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D&D 5E Wild Beyond the Witchlight Features Warduke & More!

While we've had the back cover text for some time, Amazon has revealed more information about the Wild Beyond the Witchlight! The adventure includes Warduke, a figure dating back to the 1980s, and indicates that all encounters can be resolved without combat. The book also includes two new races (it's interesting they're using the term 'race' here, as they've been using 'lineage' recently) - a fairy, or a rabbit.


A wickedly whimsical adventure for the world’s greatest roleplaying game.

Once every eight years, the fantastic Witchlight Carnival touches down on your world, bringing joy to one settlement after the next. Its owners, Mister Witch and Mister Light, know how to put on a good show. But there’s more to this magical extravaganza than meets the eye!

The carnival is a gateway to a fantastic Feywild domain unlike anything found on the Material Plane. Time has not been kind to this realm, however, and dark days lie ahead unless someone can thwart the dastardly schemes of the Hourglass Coven.

The Wild Beyond the Witchlight takes adventurers from the Witchlight Carnival to Prismeer, a Feywild domain of delight, and is designed for characters of levels 1–8. This book comes with a poster map that shows the carnival on one side and Prismeer on the other.

• Explore the Plane of Faerie in the first official D&D adventure set primarily in the Feywild
• Easily drop The Witchlight Carnival into any campaign—for passage into the Feywild or just a night of carnival games and wild entertainment
• Introduces two races—play as a fairy or as a harengon, a race of humanoid rabbits
• Adds two backgrounds—the Feylost who grew up in the Feywild, and a Witchlight Hand who works at the carnival
• All encounters can be resolved without resorting to combat, rewarding clever ideas and creative roleplay
• Classic 1980s Dungeons & Dragons characters return, including Warduke, Strongheart, and Kelek



Who's Warduke, I hear you ask? He dates back to the 1980s as a D&D action figure. In 1984's Quest for the Heartstone adventure, he was an 8th level human fighter, but by 2003's Dungeon Magazine he has become an 18th level fighter! WotC has a full article about him here.

Strongheart was Warduke's paladin friend, who later became his enemy as Warduke turned to the dark side.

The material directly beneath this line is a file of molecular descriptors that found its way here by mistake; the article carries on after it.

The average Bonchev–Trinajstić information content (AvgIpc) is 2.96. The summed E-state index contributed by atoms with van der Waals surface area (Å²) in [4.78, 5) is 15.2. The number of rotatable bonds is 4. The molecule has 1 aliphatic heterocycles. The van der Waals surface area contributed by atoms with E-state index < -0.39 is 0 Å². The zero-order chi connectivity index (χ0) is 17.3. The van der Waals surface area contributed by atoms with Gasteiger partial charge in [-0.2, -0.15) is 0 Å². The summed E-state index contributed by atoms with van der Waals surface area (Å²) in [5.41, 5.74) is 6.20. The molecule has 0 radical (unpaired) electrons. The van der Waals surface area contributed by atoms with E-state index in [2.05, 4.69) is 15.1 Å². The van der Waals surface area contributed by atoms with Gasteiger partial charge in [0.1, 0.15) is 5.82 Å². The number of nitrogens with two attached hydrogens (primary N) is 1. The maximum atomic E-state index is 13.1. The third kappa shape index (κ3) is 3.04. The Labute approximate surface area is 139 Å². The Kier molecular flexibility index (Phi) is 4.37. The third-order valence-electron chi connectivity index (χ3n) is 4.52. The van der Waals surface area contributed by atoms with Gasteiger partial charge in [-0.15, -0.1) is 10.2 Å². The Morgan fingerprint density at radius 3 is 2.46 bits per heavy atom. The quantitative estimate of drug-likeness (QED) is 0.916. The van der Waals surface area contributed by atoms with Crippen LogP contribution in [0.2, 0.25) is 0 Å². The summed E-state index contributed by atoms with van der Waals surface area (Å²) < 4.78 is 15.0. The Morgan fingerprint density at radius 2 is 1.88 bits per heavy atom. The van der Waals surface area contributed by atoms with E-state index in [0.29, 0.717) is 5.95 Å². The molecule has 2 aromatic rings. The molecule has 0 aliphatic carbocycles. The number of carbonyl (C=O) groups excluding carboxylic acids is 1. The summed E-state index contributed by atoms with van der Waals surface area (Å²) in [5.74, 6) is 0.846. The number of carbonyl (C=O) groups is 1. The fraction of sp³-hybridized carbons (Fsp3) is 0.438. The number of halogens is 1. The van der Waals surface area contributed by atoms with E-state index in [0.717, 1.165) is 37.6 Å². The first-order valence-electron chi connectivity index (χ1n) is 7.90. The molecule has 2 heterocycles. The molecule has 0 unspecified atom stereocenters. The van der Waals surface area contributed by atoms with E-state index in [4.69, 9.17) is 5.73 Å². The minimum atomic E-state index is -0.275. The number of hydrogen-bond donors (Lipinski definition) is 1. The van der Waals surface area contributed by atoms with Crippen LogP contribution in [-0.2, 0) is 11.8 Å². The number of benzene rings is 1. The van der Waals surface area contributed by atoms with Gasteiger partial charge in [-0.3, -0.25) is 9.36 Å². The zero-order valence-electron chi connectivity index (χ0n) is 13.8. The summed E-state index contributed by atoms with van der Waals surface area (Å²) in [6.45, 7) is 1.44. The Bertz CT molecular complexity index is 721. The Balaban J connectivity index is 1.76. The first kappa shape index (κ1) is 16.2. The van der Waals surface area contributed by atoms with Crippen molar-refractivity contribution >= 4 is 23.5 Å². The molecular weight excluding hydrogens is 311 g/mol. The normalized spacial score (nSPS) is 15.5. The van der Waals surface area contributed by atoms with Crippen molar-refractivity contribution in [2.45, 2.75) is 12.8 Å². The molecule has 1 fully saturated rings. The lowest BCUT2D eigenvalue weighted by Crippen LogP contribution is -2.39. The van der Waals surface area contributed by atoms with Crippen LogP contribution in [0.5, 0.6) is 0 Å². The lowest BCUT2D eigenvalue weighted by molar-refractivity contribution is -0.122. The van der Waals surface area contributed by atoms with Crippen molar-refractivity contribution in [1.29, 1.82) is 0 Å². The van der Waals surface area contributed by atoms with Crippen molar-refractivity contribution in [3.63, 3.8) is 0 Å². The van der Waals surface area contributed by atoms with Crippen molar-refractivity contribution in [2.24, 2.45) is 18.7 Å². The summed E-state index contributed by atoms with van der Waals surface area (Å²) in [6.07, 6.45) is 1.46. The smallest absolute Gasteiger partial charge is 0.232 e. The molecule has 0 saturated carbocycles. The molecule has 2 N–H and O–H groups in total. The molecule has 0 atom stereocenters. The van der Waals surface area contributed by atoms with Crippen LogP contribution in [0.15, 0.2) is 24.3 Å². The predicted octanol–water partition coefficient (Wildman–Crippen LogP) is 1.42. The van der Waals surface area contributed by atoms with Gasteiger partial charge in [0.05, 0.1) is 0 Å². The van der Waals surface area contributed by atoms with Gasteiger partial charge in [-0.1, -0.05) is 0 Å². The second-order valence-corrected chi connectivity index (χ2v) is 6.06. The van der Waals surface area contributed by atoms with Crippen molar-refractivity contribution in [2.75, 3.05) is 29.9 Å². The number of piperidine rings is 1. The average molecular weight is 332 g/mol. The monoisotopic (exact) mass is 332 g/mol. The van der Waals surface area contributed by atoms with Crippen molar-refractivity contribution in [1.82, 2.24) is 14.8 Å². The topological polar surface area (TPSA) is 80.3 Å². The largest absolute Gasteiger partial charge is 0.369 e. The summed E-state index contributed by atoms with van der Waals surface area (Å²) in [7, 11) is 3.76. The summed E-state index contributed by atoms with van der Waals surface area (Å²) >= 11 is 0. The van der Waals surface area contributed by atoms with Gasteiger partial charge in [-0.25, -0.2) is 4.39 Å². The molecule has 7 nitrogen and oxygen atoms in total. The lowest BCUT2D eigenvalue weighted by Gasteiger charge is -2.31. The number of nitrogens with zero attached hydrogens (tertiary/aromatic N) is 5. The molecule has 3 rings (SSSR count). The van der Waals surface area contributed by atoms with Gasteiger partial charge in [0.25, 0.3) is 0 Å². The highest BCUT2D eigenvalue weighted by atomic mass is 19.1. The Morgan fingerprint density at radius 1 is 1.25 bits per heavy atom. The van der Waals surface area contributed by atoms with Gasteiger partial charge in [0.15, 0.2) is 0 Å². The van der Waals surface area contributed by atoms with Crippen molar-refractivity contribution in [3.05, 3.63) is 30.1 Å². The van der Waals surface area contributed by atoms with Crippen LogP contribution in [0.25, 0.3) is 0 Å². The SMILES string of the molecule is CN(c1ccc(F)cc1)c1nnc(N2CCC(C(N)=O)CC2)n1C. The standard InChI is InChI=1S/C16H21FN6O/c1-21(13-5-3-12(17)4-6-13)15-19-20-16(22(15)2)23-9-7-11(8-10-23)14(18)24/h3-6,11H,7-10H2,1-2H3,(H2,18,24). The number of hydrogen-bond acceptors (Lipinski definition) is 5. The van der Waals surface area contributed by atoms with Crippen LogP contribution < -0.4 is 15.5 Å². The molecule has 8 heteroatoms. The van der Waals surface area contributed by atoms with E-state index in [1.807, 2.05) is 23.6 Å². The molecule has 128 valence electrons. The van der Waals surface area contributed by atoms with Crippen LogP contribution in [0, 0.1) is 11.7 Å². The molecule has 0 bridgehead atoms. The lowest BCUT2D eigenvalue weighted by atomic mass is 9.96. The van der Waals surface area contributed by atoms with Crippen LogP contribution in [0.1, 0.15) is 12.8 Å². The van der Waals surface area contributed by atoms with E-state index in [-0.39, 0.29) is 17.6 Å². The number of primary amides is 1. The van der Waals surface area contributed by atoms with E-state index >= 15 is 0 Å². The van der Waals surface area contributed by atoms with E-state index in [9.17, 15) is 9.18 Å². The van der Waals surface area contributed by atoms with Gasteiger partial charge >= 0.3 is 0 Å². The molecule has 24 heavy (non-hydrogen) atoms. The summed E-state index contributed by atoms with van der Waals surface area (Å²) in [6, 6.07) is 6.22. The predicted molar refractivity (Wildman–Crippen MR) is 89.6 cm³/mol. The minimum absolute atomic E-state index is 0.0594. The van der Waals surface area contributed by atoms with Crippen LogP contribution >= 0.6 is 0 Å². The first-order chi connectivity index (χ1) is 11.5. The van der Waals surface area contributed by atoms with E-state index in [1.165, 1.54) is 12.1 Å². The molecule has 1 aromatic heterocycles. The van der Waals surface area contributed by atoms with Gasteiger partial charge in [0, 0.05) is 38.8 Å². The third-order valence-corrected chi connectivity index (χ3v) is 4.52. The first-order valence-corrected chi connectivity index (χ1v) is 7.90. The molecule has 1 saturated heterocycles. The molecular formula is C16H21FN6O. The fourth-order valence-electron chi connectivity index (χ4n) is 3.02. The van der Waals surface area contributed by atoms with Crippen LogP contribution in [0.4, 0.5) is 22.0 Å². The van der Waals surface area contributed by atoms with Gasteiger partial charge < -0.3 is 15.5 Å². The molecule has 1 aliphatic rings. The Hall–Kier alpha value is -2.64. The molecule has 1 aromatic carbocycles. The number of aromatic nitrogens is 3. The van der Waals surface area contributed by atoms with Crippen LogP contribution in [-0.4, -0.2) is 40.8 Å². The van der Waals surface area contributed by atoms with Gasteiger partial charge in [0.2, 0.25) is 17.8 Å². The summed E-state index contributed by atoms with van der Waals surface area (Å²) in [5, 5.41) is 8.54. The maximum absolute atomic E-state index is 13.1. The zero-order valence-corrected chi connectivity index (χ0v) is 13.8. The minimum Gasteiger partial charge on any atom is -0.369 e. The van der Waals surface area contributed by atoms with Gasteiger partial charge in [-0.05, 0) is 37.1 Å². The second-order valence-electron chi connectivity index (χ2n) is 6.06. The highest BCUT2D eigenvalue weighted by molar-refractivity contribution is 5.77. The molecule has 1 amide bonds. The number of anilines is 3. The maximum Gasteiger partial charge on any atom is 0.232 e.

Kelek is an evil wizard who also appeared in Quest for the Heartstone. In a novel, Warduke had him hire an assassin to kill Strongheart. He also appeared in episode of the D&D cartoon.

kelek.jpeg
warduketoy.jpg

strongheart.jpg
 

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Russ Morrissey

Russ Morrissey


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Parmandur

Book-Friend
More info here, lower in the article, on some cross over with the D&D cartoon

"First-level characters will start out by exploring the carnival and interacting with its denizens. An included poster map features attractions including an Almiraj ring toss, where you need to land the ring on the horns of the teleporting unicorn bunny, and a roller coaster that bears a striking resemblance to the ride in the opening of the 1980s Dungeons & Dragons series."
 


darjr

I crit!
"First-level characters will start out by exploring the carnival and interacting with its denizens. An included poster map features attractions including an Almiraj ring toss, where you need to land the ring on the horns of the teleporting unicorn bunny, and a roller coaster that bears a striking resemblance to the ride in the opening of the 1980s Dungeons & Dragons series."
Yea, all the cartoon links and Easter eggs are telegraphing something. I hope!
 











Just finished the video. I think my daughter would disown me if we didn't play this campaign this fall.

And while I'm sure YouTube will be filling up with Opinions very soon about it, I love the idea of adventures designed where combat isn't required or even optimal. It's actually a pretty old school idea -- anyone who stumbled into the feast hall in the Steading of the Hill Giant Chief back in 1E days knows that sometimes, putting your swords away is the right idea if you want to survive an encounter. And figuring out alternative solutions to problems is definitely back in a big way with Gen Z, which is great.
 




Parmandur

Book-Friend
Oh, my word, I just had a thought:

Oneclassic pulp fantasy trope that D&D has not really.ecplored much? Folks from the Muggle.world beimgnsucked into a world.of fantasy. What if, beyond just references to the old cartoon, this book supports playing folks from our.world?
 

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